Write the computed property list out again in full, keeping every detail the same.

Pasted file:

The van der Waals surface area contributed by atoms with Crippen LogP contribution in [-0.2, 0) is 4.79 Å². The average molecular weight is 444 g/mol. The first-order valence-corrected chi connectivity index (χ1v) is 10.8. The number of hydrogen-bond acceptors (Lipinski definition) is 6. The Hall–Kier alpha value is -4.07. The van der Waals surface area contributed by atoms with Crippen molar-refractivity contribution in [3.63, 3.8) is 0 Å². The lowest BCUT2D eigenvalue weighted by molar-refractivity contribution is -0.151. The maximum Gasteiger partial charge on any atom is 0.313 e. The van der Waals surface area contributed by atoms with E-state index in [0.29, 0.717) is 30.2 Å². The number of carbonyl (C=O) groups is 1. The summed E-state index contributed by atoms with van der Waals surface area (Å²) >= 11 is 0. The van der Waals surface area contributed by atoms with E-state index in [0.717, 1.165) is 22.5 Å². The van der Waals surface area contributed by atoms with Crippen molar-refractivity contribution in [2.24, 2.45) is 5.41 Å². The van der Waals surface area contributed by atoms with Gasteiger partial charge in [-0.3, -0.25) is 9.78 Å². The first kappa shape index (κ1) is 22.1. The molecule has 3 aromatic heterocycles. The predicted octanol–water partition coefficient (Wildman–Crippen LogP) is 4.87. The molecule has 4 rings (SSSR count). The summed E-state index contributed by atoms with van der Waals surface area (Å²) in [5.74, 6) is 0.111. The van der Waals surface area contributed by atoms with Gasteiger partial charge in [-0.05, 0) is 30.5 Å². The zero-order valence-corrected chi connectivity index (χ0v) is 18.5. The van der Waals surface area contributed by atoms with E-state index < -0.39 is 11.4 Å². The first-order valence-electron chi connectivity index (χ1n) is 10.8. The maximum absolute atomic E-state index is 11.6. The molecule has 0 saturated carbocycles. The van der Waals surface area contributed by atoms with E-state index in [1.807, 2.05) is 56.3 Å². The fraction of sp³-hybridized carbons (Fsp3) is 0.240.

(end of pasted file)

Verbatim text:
The van der Waals surface area contributed by atoms with Crippen LogP contribution in [-0.2, 0) is 4.79 Å². The average molecular weight is 444 g/mol. The first-order valence-corrected chi connectivity index (χ1v) is 10.8. The number of hydrogen-bond acceptors (Lipinski definition) is 6. The Hall–Kier alpha value is -4.07. The van der Waals surface area contributed by atoms with Crippen molar-refractivity contribution in [3.63, 3.8) is 0 Å². The lowest BCUT2D eigenvalue weighted by molar-refractivity contribution is -0.151. The maximum Gasteiger partial charge on any atom is 0.313 e. The van der Waals surface area contributed by atoms with E-state index in [0.29, 0.717) is 30.2 Å². The number of carbonyl (C=O) groups is 1. The summed E-state index contributed by atoms with van der Waals surface area (Å²) >= 11 is 0. The van der Waals surface area contributed by atoms with E-state index in [0.717, 1.165) is 22.5 Å². The van der Waals surface area contributed by atoms with Crippen molar-refractivity contribution in [2.24, 2.45) is 5.41 Å². The van der Waals surface area contributed by atoms with Gasteiger partial charge in [-0.3, -0.25) is 9.78 Å². The first kappa shape index (κ1) is 22.1. The molecule has 3 aromatic heterocycles. The predicted octanol–water partition coefficient (Wildman–Crippen LogP) is 4.87. The molecule has 4 rings (SSSR count). The summed E-state index contributed by atoms with van der Waals surface area (Å²) in [5.74, 6) is 0.111. The van der Waals surface area contributed by atoms with Gasteiger partial charge in [-0.05, 0) is 30.5 Å². The zero-order valence-corrected chi connectivity index (χ0v) is 18.5. The van der Waals surface area contributed by atoms with E-state index < -0.39 is 11.4 Å². The first-order valence-electron chi connectivity index (χ1n) is 10.8. The maximum absolute atomic E-state index is 11.6. The molecule has 0 saturated carbocycles. The van der Waals surface area contributed by atoms with E-state index in [1.807, 2.05) is 56.3 Å². The fraction of sp³-hybridized carbons (Fsp3) is 0.240.